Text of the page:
Delivering a truly delightful customer experience (CX) demands a solid, unified data management strategy, relevant technologies and a skilled implementation partner.
As digital transformation continues apace, the delivery of a seamless digital journey, something that once set a business apart from its competition, is rapidly becoming nothing more than a ticket to the game.
After all, the digital environment has given modern customers a vast array of pathways to engage with their favourite brands. Customers are also more tech-savvy than ever and increasingly demanding. It should also be noted that customer expectations are evolving quickly, which means that to drive loyalty, businesses must resolve potential technical weaknesses rapidly. This will help to reduce friction on digital platforms and make for a more pleasing user experience.
Such an approach is particularly important in the hospitality and associated service industries, as many customers here demand a more personalised experience from digital technologies. At the same time, the desire for this experience to be available over multiple channels is growing. Some organisations may claim to have this in the bag, but the fact is that significant challenges still prevent a delightful digital customer experience.
These challenges were among the key issues discussed at a recent TechCentral roundtable event, hosted by HPE and Tarsus Distribution, with hospitality industry leaders highlighting the difficulties of delivering a more personalised, digital experience.
It is imperative that the customer experience (CX) is as pleasant as possible, which begins by ensuring that the journey is both accurate and relevant. An omni-channel CX affords customers choice, as it goes beyond them interacting merely with your website or application. It also opens up other communication channels, including email, social media, chatbots, and live chat, enabling them to connect with your brand in multiple ways.
The tricky part lies in making certain that all your customer interactions are properly unified and streamlined so that you are able to offer a consistent experience across multiple touchpoints. The challenge, of course, is that to achieve this, you will have to have a complete understanding of both customers’ and potential customers’ behaviours across this wide range of channels.
Tracking, tweaking and orchestrating a customer journey in this way requires the adoption of a data-driven, and data-centric methodology and process. Poor data quality inevitably leads to a scenario that ends in a negative customer experience.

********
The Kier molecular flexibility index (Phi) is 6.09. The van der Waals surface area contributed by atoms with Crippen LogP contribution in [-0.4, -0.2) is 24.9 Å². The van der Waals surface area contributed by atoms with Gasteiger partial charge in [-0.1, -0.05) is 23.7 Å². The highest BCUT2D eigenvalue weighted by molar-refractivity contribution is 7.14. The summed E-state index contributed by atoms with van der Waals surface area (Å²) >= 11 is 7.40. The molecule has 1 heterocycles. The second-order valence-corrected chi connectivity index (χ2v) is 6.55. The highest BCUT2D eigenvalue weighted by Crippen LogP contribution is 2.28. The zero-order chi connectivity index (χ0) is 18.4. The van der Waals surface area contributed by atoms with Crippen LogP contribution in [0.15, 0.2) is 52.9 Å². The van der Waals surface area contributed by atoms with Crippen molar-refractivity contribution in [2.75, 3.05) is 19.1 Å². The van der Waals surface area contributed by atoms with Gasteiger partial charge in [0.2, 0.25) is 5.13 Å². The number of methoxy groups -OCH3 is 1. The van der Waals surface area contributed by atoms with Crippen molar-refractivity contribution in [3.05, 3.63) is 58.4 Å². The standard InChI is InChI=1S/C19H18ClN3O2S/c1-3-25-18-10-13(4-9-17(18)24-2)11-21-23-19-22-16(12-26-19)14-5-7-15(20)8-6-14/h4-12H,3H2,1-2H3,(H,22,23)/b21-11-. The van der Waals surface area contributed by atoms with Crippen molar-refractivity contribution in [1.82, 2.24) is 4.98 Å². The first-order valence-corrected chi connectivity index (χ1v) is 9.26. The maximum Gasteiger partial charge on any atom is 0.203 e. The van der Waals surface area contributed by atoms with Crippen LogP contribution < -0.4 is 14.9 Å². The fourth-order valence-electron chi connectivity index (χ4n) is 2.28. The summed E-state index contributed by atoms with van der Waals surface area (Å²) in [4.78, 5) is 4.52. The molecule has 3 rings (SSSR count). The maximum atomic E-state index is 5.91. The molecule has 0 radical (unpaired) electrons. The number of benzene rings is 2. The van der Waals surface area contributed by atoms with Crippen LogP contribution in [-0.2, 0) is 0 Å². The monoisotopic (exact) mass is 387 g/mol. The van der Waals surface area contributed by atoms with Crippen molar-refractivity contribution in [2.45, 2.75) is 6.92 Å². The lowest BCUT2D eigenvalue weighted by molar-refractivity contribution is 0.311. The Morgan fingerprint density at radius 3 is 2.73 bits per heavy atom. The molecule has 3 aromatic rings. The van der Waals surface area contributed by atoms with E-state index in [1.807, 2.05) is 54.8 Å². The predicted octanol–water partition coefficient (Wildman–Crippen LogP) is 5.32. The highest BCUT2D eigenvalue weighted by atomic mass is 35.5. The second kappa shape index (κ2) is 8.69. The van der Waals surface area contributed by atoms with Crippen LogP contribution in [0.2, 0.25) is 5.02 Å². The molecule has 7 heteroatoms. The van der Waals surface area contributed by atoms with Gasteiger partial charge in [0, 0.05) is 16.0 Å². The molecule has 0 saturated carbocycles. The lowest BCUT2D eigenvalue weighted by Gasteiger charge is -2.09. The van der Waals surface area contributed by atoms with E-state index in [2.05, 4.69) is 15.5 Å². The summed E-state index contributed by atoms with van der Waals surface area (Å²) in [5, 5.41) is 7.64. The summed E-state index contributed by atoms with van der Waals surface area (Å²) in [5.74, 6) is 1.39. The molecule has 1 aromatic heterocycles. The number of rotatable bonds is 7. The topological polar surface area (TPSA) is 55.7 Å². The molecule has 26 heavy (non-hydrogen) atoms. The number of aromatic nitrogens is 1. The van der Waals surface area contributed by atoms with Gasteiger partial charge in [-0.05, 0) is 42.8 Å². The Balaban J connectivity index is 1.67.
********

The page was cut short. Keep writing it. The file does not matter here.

Information that is out-of-date, not formatted correctly, locked in a silo, or even duplicated can ultimately be problematic and can ruin the CX. And with brand loyalty far less of a factor today, such a problem could see customers move to your competition in the blink of an eye.
The obvious insight results in that delivering a delightful and seamless CX demands a solid, unified data management strategy, coupled with the relevant technology. This will provide the foundation for a meaningful customer journey, that is both data-driven, and delivered via the customer’s platform of choice.
Perhaps the biggest challenge in delivering such a journey lies in the skills required to achieve this, which are in high demand. Being a data-driven journey, the best-positioned person to view such a journey holistically is a data scientist. Needless to say, data science skills are among the most sought-after talents, and this is on a global scale.
Faced with a need for costly and in-demand skills, it is more critical than ever for enterprises to focus on upskilling and specialisation. The right individuals to train for this task must have a strong understanding of people, their behaviours, and their pain points. In addition, they should be technically proficient, and understand predictive modelling and data visualisation. This will help them in establishing a clear, insightful path to a good CX.
With the necessary strategy, technology, and skills in place, you can begin providing greater levels of personalisation. There is little doubt that this is the future of CX and will likely be the defining characteristic of successful future customer journeys.
In fact, it has been suggested that soon, CX will overtake both product quality and price as the benchmark by which customer loyalty is defined. This makes a clear case for businesses to focus strongly on personalisation, moving forward. Remember that while a good CX may encourage the initial purchase, personalisation is the means by which the relationship is sustained, grown and leveraged over the long term.
Perhaps the biggest hurdle to an effective CX strategy is the need to properly integrate the various systems and software necessary to deliver a seamless CX, as described above.
The larger an organisation, the more applications and technologies they have within the business, few of which are properly integrated. Integration is, however, critical if you are to avoid the difficulties created by having disparate data silos.
Such silos lead to issues of data inaccessibility, which in turn prevents data scientists, as well as analysts and even other CX professionals from being able to utilise customer data in innovative and meaningful ways.
It’s worth noting that such challenges are quite common within businesses that are engaged in their digital transformation journey, and more crucially, it’s encouraging that such difficulties are not insurmountable.
What you need if you are to succeed in such an endeavour is to adopt the right approach, and then find a trusted partner with the requisite technical know-how. They will be able to assist you in implementing the technologies and processes needed to effectively leverage your data, allowing you to leverage insightful, personalised, and seamless omni-channel experiences for your customers.